6: Bryant Terry

Based in Oakland in California, Terry is renowned for his activism in trying to create a more accessible and ethical food system. A chef, educator and author, since 2015 he has been the chef-in-residence of the Museum of African Diaspora in San Francisco where he focuses on the intersection of food, farming and culture. A winner of the James Beard Foundation Leadership prize, an award that celebrates chefs focused on sustainability, Terry has also given a Ted Talk and next year publishes his fifth cookbook, entitled Vegetable Kingdom. “I see empowering people to cook real food and share meals with a community as a revolutionary first step toward politicizing around food issues,” he has said.

7: Anne-Marie Bonneau

When Bonneau decided to try and go plastic free in 2011, she set up a blog and an Instagram to document her journey. Fast forward eight years later and she now has over 149K followers, who look to her for both inspiration and advice in living plastic free. Bonneau and her family follow three food rules: “No packaging, no processed food and no trash.” Instead she brings glass jars, stainless steel containers and homemade cloth bulk bags to fill up at the grocery store or local farmers' market. Her feed is peppered with flat lays of colour coded vegetables, neatly stacked jars of grains and plenty of clever recipe ideas. “We don't need a handful of people doing zero waste perfectly. We need millions of people doing it imperfectly,” she writes.


A New York based restaurateur, Rich’s latest opening, Rhodora, aims to be the city’s first zero waste bar. Wine comes in compostable boxes, beer bottles must feature recyclable caps and food such as pickled vegetables are delivered in glass jars by bicycle. The menu also focuses on small-farm natural wine producers who share a similar respect for the land and environment - the antithesis of large-scale winer manufacturers. “The food world has traditionally done such a poor job of being environmental stewards - if we can build a model of a sustainable trash-free relationship, suppliers can start replicating it,” he has said

9: Skye Gyngell

Originally from Australia, it was during Gyngell’s stint as head chef at London’s Petersham Nurseries that she became recognized for advocating the use of seasonal and local ingredients. She won a Michelin star in 2011 before leaving a year later to found her own restaurant Spring. All of its produce is carefully sourced from sustainable farms in the UK, including the famed biodynamic farm Fern Verrow in Hertfordshire.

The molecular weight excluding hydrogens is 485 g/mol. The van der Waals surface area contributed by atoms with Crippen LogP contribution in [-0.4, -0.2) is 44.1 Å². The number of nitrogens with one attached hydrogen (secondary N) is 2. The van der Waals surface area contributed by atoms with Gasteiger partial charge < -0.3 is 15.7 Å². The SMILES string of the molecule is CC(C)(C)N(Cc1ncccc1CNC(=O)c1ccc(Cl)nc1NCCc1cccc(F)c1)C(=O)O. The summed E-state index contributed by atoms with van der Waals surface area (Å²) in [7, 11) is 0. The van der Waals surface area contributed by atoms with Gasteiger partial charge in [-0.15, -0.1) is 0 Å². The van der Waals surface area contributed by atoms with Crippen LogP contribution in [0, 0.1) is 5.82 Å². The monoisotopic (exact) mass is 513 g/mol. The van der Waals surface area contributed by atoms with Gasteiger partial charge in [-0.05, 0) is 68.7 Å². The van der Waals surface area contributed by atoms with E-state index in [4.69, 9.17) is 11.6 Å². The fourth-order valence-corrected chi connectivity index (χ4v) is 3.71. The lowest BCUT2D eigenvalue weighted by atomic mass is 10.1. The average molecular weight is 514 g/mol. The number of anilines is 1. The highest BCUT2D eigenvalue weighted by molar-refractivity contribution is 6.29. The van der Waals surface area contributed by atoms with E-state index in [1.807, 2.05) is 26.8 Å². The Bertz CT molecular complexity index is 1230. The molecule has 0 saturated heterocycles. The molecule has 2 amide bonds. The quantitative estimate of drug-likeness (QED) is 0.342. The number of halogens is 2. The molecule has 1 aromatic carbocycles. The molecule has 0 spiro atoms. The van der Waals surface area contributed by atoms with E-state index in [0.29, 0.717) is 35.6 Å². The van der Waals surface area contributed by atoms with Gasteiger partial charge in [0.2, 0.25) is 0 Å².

In addition to its regular daily menu, Gyngell developed “Scratch” - a three-course supper designed to combat food waste by using leftovers from the á la carte menu. Having discovered that the restaurant was using 800 miles of cling film a year to cover its food products, Gyngell set about changing its practices. In 2018, Spring became the first restaurant in London to entirely eliminate single-use plastics.

10: Anna Lappé

For over 15 years, Lappé has been on a mission to promote the idea that our food system should protect the environment, promote health and provide quality employment. In 2001 Lappé and her mother set up the Small Planet Institute, an international network that researches the causes of hunger and poverty. She later founded the Small Planet Fund, to support social movements and grassroot organisations for a food system transformation. Alongside this, Lappé is a best-selling author and co-director of Real Food Media, an organisation that decodes media spin and instead provides powerful storytelling to educate and grow sustainable food and farming movements.